Flipping

I buy books. And sometimes I read them. This blog is for the times when I do more than just store shelf candy.

Friday, June 11, 2010

I Slept th, er, uhm, Flipped through the Pages of Anne Enright's The Gathering

My copy: mass market paperback
ISBN 9780099523826
Purchased March 2008
from National Bookstore
Read: March 24, 2010


I am Gege, and I'm addicted to books. So books are my drugs. And if I may stretch that metaphor a little bit more, there are books that are uppers, and there are those which are downers.

Anne Enright's The Gathering is most definitely a downer. It's the kind of book that a teacher would impose on attention-challenged students to get back at them for sleeping in class. It's the kind of book you read when there's just too much excitement in your life and you need to slow down, relax to a stupor. Yes, I mean it's some kind of boring.

Which is not to say that Enright is not a good writer. She is. And she seems to know it and show it.

Enright writes with a self-indulgent consciousness of being a good word weaver. I sense her saying, "Watch me write; I'm good at it." She writes in a dreamy, lyrical tone; her narration of events hazy, lazy. Her characterization written in broad strokes, as if fogged by faulty memory, interrupted occasionally with surprising minutiae. Stream of consciousness narration blurs the novel's facts and the character's reflections; I can't tell when she's being literal or metaphorical. When she says in Chapter 4 that she walks through the dimness of their childhood rooms, touching nothing, she is actually walking through their physical home, but you know she's also referring to deeper meanings.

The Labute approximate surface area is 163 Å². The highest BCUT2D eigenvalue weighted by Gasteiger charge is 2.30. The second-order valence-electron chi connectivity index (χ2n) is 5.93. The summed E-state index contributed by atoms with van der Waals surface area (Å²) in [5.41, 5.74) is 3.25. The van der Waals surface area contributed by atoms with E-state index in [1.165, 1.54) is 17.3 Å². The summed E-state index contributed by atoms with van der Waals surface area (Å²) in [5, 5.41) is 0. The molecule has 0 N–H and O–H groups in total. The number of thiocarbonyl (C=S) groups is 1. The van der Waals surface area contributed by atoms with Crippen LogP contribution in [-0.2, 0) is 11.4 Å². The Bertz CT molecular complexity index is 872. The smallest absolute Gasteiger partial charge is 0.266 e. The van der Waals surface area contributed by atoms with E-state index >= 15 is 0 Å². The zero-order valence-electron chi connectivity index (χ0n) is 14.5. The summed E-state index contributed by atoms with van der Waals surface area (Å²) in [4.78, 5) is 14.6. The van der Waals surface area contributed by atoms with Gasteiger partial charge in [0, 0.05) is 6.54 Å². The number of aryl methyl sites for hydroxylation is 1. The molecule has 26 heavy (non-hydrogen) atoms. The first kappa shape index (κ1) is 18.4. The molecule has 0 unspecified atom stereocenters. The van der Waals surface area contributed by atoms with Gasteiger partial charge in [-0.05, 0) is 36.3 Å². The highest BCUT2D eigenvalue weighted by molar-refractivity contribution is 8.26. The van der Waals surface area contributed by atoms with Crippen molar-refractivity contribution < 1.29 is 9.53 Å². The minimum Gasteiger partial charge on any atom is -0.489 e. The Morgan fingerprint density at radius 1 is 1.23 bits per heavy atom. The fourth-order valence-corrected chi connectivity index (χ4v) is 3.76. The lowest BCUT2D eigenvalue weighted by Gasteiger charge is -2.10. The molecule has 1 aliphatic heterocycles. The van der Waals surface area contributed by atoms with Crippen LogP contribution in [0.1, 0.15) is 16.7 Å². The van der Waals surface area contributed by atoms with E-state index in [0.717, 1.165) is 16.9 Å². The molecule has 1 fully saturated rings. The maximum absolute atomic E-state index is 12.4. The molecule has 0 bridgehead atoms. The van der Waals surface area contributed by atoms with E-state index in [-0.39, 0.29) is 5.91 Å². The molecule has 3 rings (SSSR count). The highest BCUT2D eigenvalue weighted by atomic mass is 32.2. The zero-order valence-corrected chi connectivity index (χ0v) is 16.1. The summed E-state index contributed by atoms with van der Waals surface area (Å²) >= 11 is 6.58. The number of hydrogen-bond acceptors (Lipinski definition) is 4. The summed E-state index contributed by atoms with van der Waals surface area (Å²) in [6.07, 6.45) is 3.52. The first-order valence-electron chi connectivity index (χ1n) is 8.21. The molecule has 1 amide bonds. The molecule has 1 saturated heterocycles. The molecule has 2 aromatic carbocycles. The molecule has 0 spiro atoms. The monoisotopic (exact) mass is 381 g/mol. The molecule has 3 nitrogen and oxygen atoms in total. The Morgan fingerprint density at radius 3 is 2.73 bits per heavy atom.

She writes here as the character of Veronica, who gives you glimpses of all the other characters, mostly her family, from two generations past up to present. Veronica is the 8th child of 12 in an Irish family, born by a mother made invisible, nebulous, lost, and insignificant by the identity that defines her -- the bearer of children. Nothing else but.

Veronica is the one who loved Liam most. Liam is the brother who died. And Veronica walks through the events in their lives that might explain why he lived a troubled life and died a baffling, tragic death.

Once in a while, I remember the TV show Brothers and Sisters, and the cast stands in as my visual peg for the book's characters as they gather, hence the title, to send Liam off. The novel is a heavy dose of family dysfunctions, sex, alcohol, and melancholia. In spots, beautiful, shocking, troubling. In spots, slow, languorous, lulling me to sleep.

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